Hello all, I’m back after a longer hiatus than I intended. After Easter, some things happened that took a good deal of my time and I was unable to carry on with my posts.

But I’m back today to my series on HackerRank’s “10 Days of Statistics”. The first purpose of these posts is to explain the solutions to these exercises, although I have also an undercurrent of some other objectives: to find topics for more interesting, in-depth posts; to give me some practice in Python; to get me into the mode of thinking about data science; and to create a writing routine.

Days 2 and 3 provide for some of those, but not for Python practice: unlike the other challenges of this set, the questions on these days are strictly pen and paper, on the topic of Probabilities. These are simple problems, but their success rate is, as a group, the lowest of all days. Probabilities tend to have a bad reputation among students, of being hard to understand. Because of this, I think it’s useful to spend some time to go to the basics and try to provide some lights on how to attack these problems.

**Task**

In a single toss of **2 **fair (evenly-weighted) six-sided dice, find the probability that their sum will be *at most* **9.**

First, to get our feet on the ground, we must understand what probabilities are about. They are about *Events. *An event is a binary variable: either something happens or it doesn’t. And we don’t know for sure whether it will or won’t. There is uncertainty, and that is crucial to probabilities.

A probability measures how likely it is that a particular event will happen.

An event should be something concrete, observable, that you can definitely say whether it happens or not. It usually happens as the result of an experiment, that will end up in one of several different states.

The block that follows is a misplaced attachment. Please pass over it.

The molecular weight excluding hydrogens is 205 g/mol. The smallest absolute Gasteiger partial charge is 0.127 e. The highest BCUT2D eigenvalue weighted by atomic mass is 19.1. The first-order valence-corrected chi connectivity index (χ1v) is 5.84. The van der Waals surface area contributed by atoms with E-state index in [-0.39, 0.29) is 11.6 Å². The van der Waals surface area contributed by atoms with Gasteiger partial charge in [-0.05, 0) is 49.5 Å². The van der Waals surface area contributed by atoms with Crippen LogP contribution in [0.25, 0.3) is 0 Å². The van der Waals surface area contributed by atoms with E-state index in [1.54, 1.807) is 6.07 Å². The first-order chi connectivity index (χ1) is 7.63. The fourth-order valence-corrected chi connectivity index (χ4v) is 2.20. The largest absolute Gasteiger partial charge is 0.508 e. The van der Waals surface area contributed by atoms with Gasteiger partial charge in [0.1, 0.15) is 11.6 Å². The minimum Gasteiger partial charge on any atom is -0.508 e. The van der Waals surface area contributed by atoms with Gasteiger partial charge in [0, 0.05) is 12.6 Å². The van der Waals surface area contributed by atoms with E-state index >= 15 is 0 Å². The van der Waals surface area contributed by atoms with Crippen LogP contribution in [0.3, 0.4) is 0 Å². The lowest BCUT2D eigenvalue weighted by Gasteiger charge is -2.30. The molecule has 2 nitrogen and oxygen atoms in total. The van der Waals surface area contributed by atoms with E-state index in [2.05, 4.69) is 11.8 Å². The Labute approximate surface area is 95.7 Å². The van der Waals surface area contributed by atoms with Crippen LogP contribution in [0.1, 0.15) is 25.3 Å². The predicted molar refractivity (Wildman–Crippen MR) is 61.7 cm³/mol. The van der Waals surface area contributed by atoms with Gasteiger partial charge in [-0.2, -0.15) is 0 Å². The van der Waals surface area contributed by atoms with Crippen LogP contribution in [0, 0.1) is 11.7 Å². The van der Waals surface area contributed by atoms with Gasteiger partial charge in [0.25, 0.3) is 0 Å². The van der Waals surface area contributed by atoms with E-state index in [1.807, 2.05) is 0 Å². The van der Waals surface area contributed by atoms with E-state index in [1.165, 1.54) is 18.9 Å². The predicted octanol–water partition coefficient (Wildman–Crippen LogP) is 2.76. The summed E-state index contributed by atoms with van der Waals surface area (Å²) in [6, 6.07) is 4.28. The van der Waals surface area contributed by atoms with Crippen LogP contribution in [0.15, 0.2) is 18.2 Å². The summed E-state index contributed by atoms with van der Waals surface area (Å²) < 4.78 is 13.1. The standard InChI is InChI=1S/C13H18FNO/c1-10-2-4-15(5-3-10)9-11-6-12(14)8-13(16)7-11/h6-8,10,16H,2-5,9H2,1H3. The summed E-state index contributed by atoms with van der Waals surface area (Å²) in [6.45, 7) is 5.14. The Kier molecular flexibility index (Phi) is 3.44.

Examples of events are

- it will rain tomorrow
- Real Madrid will win the Champions League this year
- the cat will be alive when I open this box
- I will get 5 tails in 5 consecutive tosses of a coin

This post is only about probabilities of uniform discrete distributions. It just means we can count the number of states the experiment can reach, and that each state is equally likely.

The basic notion of discrete probability that should serve as the guiding light in any problem is this:

The Probability of an event is the number of final states of the experiment in which the event happens divided by the total number of possible final states.

Or, for short: “number of favourable cases over total number of cases”. Remember that.

For this task, we identify the following:

- Experiment: throw two fair six-sided dice
- Random variable: sum of the sides shown by each die
- Event: the value of the random variable is between 2 and 9

Let’s apply the principle above and start by counting the total number of cases. Each die has six sides, and the side showing on one does not influence the side showing on the other. So, there are 6 x 6 = 36 cases.

How many of these are favourable cases?

The problem does not say these dice are out of the ordinary, so we assume they are numbered as standard, from 1 to 6. Then, we can divide our favourable cases by each of the possible states of the first die. For example, if the first die shows a 1, all states of the second die (1 to 6) lead to a sum at most equal to 9.